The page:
Friday, September 8, 2017

1st post to my IRMA DIARY - SEP 8, 7AM

I've typed all this into my phone notes today and won't be able to edit it, please forgive the lack of paragraphs and terrible grammar. 

8:00AM - SEP 8
This morning as I write this with my coffee in our quiet furniture-less great room I feel strangely calm, at peace. The storm is coming and there's nothing we can do. Our lives are going to change and I'm going to be seeing things I cannot fathom but at this moment, I am feeling serene. Still. At peace. It's a beautiful morning and I find it so strange that the landscapers are outside mowing the lawns still when we all know that the lawns will be ruined when the storm hits tomorrow. I feel that things are normal and calm still, so I decided to clearly document what my experience of being an Irma survivor is going to be like for me before heading to the shelter in a few hours. After recently listening to "Man's Search for Meaning" written by a concentration camp survivor (a book I HIGHLY recommend!) and hearing the story of a Yemen girl raped by ISIS leaders for months after they killed almost her entire family, I feel bad sounding dramatic in any way while I tell my story. I'm not asking for pity and as I said, I feel that I'll be fine and feel deep peace at this moment although I know many, many people are going to lose their lives or everything they have in this storm so I don't want to say I'm taking it lightly but I also do not feel like a victim because for me personally, things could be much worse! I just want to document publicly this time in my life.
The reality of the size of this storm set in when I got home from my work trip 2 nights ago and had been told I needed to fill up on gas and the first station I tried to pull into was sold out. I had to sit in a line of cars for gas for a half hour. The line wrapped around the street and was being directed by a woman. While getting gas I saw the kind handyman from the RV park we lived at for a month right down the street. "There hasn't been a hurricane of this size since 2004." He informed me. "We had to evacuate the whole RV park." With this knowledge depending on how you look at the situation, it could be seen as a blessing we just sold the trailer about 2 months ago. It's now 2017 and Dave and my new home is a mile to the ocean and less than a half mile to the intercoastal. Dave planned to put hurricane windows or shutters up in the near future but the house has been here for 30 years without damage so we truly didn't feel a rush. No one could have predicted a hurricane of this size coming a month after we moved in. Our home is extremely vulnerable because we have 2 walls worth of floor to ceiling sliding glass doors in the master bedroom and all around the great room and dining room. At least the total kitchen renovation hasn't begun yet nor the floors ripped up and our new flooring put in!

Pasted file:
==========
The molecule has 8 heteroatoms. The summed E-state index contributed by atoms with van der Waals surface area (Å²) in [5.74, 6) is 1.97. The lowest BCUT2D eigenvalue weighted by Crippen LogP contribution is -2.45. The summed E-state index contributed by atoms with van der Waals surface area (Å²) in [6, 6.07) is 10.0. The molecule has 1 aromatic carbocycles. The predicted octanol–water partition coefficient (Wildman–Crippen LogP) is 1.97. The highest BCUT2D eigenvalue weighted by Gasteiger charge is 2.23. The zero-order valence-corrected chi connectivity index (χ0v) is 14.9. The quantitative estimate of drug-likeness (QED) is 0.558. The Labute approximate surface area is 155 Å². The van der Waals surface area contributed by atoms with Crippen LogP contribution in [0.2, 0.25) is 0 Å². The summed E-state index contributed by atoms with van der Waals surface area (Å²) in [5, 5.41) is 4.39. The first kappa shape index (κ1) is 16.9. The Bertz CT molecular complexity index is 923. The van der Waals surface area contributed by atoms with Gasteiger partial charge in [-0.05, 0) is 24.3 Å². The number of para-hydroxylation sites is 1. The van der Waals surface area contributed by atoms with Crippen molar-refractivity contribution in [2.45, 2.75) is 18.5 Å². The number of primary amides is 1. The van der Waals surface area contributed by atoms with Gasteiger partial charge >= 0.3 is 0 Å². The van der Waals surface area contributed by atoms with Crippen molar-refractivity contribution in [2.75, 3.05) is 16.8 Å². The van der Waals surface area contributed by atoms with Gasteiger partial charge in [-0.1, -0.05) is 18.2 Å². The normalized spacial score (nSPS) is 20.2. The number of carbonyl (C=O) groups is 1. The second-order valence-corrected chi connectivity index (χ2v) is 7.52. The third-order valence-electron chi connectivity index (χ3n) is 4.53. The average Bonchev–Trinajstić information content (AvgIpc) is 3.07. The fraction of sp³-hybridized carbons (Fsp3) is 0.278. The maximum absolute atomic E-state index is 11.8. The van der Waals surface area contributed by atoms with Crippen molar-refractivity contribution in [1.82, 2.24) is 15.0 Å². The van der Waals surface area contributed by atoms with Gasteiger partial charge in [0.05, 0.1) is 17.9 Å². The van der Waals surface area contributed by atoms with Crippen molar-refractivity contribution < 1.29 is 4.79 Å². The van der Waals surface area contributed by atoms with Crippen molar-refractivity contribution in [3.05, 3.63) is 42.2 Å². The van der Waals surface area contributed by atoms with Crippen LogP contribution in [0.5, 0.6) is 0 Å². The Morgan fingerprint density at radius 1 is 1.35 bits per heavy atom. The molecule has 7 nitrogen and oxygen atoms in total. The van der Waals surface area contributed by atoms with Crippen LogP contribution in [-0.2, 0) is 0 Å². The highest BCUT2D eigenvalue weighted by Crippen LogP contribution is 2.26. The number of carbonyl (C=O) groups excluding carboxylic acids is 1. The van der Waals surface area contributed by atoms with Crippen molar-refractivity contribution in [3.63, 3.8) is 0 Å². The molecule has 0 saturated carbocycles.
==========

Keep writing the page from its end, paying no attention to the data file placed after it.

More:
Another blessing is the fact we still don't have much stuff in the house because we decided to move slowly with getting new furniture and making purchases so we still only have a few items that may get damaged. 
I hate watching the News. Despise it, really. I guess it's a blessing that when I was at the gym yesterday morning it was on the tv over my treadmill and it was the exact time the governor of Florida was having a live interview. Dave and I decided to talk plans yesterday afternoon after hearing more of the updates that come out every 4 hours following the eye of the storm. I'm very happy that the governor came on and prompted people to flee because of the severity of the storm. When I got back from the gym, it became clear to me that we were in the same boat as many Floridians not yet in a clear evacuation zone. The highways were already backed up for hours since all of Miami had already been evacuated but the thing is, there's only 2 roads to get out of Florida and with every passing hour, more and more of the entire state became a danger zone so where exactly were these people supposed to go? Also, with gas stations running out of gas, the reality is that people were going to start stalling on the side of the road or outside sold out gas stations. I kept thinking about the storm hitting and people being stuck in their cars. I didn't want that to happen to us since again, there was no where to go to for sure get out of harms way anyways. We also wanted to be able to come back to our home to patch up any broken glass as quickly as we could. We spoke briefly about flying away but the airports are closing and the idea of flying out of state with no idea when we could get back was never a big choice for us. We are planning for the worst with 180 mile hour winds and all glass walls wrapping around the back, I'd be surprised if a palm branch didn't get blown into them and shatter them so we want to come to patch up any holes if that happens hopefully before too many bugs and animals get in.